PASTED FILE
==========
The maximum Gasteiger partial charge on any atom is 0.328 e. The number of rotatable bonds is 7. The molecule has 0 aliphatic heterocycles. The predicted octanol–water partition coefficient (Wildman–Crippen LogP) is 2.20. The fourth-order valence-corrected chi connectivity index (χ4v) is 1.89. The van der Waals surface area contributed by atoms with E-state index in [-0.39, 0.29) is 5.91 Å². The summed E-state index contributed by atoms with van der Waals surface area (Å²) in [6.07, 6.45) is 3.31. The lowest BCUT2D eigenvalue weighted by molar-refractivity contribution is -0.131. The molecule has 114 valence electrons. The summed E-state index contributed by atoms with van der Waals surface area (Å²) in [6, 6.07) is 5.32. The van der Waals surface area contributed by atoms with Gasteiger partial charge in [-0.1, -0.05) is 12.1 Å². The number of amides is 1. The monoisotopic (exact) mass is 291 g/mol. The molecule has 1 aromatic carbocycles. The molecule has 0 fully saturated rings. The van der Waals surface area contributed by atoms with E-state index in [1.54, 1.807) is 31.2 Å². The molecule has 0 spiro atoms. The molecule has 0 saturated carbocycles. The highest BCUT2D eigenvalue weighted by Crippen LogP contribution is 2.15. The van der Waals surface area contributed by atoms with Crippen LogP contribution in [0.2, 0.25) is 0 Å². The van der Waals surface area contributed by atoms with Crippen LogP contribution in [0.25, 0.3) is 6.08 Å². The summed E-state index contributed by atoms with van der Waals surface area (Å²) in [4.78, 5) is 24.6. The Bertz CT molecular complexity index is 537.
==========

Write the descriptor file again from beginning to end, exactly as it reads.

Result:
The maximum Gasteiger partial charge on any atom is 0.328 e. The number of rotatable bonds is 7. The molecule has 0 aliphatic heterocycles. The predicted octanol–water partition coefficient (Wildman–Crippen LogP) is 2.20. The fourth-order valence-corrected chi connectivity index (χ4v) is 1.89. The van der Waals surface area contributed by atoms with E-state index in [-0.39, 0.29) is 5.91 Å². The summed E-state index contributed by atoms with van der Waals surface area (Å²) in [6.07, 6.45) is 3.31. The lowest BCUT2D eigenvalue weighted by molar-refractivity contribution is -0.131. The molecule has 114 valence electrons. The summed E-state index contributed by atoms with van der Waals surface area (Å²) in [6, 6.07) is 5.32. The van der Waals surface area contributed by atoms with Gasteiger partial charge in [-0.1, -0.05) is 12.1 Å². The number of amides is 1. The monoisotopic (exact) mass is 291 g/mol. The molecule has 1 aromatic carbocycles. The molecule has 0 fully saturated rings. The van der Waals surface area contributed by atoms with E-state index in [1.54, 1.807) is 31.2 Å². The molecule has 0 spiro atoms. The molecule has 0 saturated carbocycles. The highest BCUT2D eigenvalue weighted by Crippen LogP contribution is 2.15. The van der Waals surface area contributed by atoms with Crippen LogP contribution in [0.2, 0.25) is 0 Å². The van der Waals surface area contributed by atoms with Crippen LogP contribution in [0.25, 0.3) is 6.08 Å². The summed E-state index contributed by atoms with van der Waals surface area (Å²) in [4.78, 5) is 24.6. The Bertz CT molecular complexity index is 537.